US6595900B1 - Jump rope - Google Patents

Jump rope Download PDF

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Publication number
US6595900B1
US6595900B1 US09/640,621 US64062100A US6595900B1 US 6595900 B1 US6595900 B1 US 6595900B1 US 64062100 A US64062100 A US 64062100A US 6595900 B1 US6595900 B1 US 6595900B1
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Prior art keywords
handle
rope
user
handle portion
jump rope
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Expired - Fee Related
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US09/640,621
Inventor
Arnold J. Cook
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Arnold J. Cook
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Priority to US1753598A priority Critical
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Priority to US09/640,621 priority patent/US6595900B1/en
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    • AHUMAN NECESSITIES
    • A63SPORTS; GAMES; AMUSEMENTS
    • A63BAPPARATUS FOR PHYSICAL TRAINING, GYMNASTICS, SWIMMING, CLIMBING, OR FENCING; BALL GAMES; TRAINING EQUIPMENT
    • A63B5/00Apparatus for jumping
    • A63B5/20Skipping-ropes or similar devices rotating in a vertical plane

Abstract

A jump rope handle for a jump rope. The jump rope comprises a handle portion having a receiving area. The handle portion has a non-linear axis which is adapted to be held by a hand of a user which does not require any bending of the wrist of the hand of the user. The handle comprises a mechanism for holding a rope. The holding mechanism mates with the receiving area to connect with the handle portion. A rubber rope made with a durometer less than 60 shore A. A method of a user exercising. The method comprises the steps of gripping a first handle of a jump rope with a right hand of the user. Then there is the step of gripping a second handle of the jump rope with a left hand of the user. Next there is the step of jumping the jump rope by the user while the user does not bend the wrist of either the right or left hand.

Description

This application is a continuation-in-part of application(s) application Ser. No. 09/017,535 filed on Feb. 2, 1998 now abandoned.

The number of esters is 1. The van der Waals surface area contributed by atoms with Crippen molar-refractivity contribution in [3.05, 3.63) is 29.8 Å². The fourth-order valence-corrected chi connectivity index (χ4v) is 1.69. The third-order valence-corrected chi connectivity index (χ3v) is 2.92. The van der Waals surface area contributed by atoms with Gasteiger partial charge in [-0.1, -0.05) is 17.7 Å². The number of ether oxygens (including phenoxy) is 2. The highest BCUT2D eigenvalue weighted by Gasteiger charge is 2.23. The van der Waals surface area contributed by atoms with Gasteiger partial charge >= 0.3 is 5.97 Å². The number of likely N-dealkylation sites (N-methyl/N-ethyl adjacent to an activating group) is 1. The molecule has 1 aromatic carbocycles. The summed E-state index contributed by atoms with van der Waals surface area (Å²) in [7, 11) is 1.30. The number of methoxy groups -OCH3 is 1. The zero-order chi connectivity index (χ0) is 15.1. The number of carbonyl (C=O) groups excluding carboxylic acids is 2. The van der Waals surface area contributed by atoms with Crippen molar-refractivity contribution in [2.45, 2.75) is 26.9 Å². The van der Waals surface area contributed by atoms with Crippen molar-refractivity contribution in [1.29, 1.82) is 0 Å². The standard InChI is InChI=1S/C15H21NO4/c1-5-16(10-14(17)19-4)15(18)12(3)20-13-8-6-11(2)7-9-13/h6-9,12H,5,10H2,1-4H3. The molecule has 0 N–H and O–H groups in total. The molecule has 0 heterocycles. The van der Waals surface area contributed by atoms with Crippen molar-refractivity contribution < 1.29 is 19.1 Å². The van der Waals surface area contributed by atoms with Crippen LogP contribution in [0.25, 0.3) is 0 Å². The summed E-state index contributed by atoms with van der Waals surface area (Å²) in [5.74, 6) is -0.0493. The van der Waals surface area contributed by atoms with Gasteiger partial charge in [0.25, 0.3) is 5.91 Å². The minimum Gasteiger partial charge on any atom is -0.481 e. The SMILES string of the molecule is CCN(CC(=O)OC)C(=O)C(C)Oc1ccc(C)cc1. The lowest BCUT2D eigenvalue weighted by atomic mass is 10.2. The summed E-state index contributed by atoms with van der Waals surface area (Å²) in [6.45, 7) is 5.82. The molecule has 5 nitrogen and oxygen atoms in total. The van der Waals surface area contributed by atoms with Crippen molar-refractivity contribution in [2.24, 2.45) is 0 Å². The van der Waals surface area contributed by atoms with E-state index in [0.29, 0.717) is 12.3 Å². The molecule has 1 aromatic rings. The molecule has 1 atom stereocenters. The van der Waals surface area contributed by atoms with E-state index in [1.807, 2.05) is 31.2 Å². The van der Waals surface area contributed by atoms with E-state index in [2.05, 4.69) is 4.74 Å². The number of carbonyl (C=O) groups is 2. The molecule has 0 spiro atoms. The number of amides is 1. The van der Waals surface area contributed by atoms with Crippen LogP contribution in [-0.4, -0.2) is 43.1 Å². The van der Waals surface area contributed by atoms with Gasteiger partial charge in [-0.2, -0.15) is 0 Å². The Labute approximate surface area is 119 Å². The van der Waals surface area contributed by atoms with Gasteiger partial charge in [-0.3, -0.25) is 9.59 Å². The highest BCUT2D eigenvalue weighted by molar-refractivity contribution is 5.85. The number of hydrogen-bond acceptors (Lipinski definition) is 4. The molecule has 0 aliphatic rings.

FIELD OF THE INVENTION

The present invention is related to jump ropes. More specifically, the present invention is related to a jump rope having handles that are gripped by a user so the exerciser does not have to bend his wrists to twist the rope as he jumps.

BACKGROUND OF THE INVENTION

The jumping of rope is one of the simplest and best ways of getting an outstanding strengthening and cardiovascular workout. It builds coordination, helps endurance, increases bone density and muscle strength. In many ways, it is better than running because it uses more muscle groups at one time.

Current jump ropes employ simple cylindrical shape handles on the end of fabric, leather, or hard vinyl ropes. Because of this, the fingers must be contorted around the handles and the wrist must be bent at an awkward angle in order to have the tope exiting the grip at the right angle to jump. Existing ropes are either too soft and too light for high speed or too hard such that they are quite painful when you hit your body.

SUMMARY OF THE INVENTION

The present invention consists of non-cylindrical grip which is contoured to the natural position of the hand when a rope is held between the thumb and index finger. The grip fits in the natural closed fist position of the hand so that the rope exits the grip and the hand at the correct angle so no bending of the wrist is necessary. The handle is injection molded out of a rubberized polymer, for added comfort, and includes a means for weighting the handle with insert or forming the handle out of a metal containing polymer. The handle also includes a unique method for adjusting the length of the rope by popping out the bearing with an instrument through a key hole.

The rope itself is made from a soft rubber instead of hard leather or vinyl and it may be solid rubber, hollow, or weighted inside; to change its speed and performance.

The present invention pertains to a jump rope handle for a jump rope. The jump rope comprises a handle portion having a receiving area. The handle portion has a non-linear axis which is adapted to be held by a hand of a user which does not require any bending of the wrist of the hand of the user. The handle comprises a mechanism for holding a rope. The holding mechanism mates with the receiving area to connect with the handle portion.

The present invention pertains to a rubber rope made with a durometer less than 60 shore A.

The present invention pertains to a method of a user exercising. The method comprises the steps of gripping a first handle of a jump rope with a right hand of the user. Then there is the step of gripping a second handle of the jump rope with a left hand of the user. Next there is the step of jumping the jump rope by the user while the user does not bend the wrist of either the right or left hand.

BRIEF DESCRIPTION OF THE DRAWINGS

In the accompanying drawings, the preferred embodiment of the invention and preferred methods of practicing the invention are illustrated in which:

FIG. 1 is an elevation showing a person jump a standard rope and the rotation axis of the rope.

FIG. 2 is a drawing of a hand with a standard cylindrical jump rope handle showing the bend angle of the wrist.

FIG. 3 is a drawing of a rope in the hand showing the natural position of the fingers, thumb and wrist.

FIG. 4 is an example handle which contours to the natural position of the hand.

FIG. 5 shows the handle in FIG. 4 in a person's hand.

FIG. 6 shows the handle with the thumb against the grip.

FIG. 7 shows some alternative embodiments.

FIG. 8 shows an alternative handle in a person's hand.

FIG. 9 shows a pair of handles at different angles.

FIG. 10 shows a solid, soft rubber rope.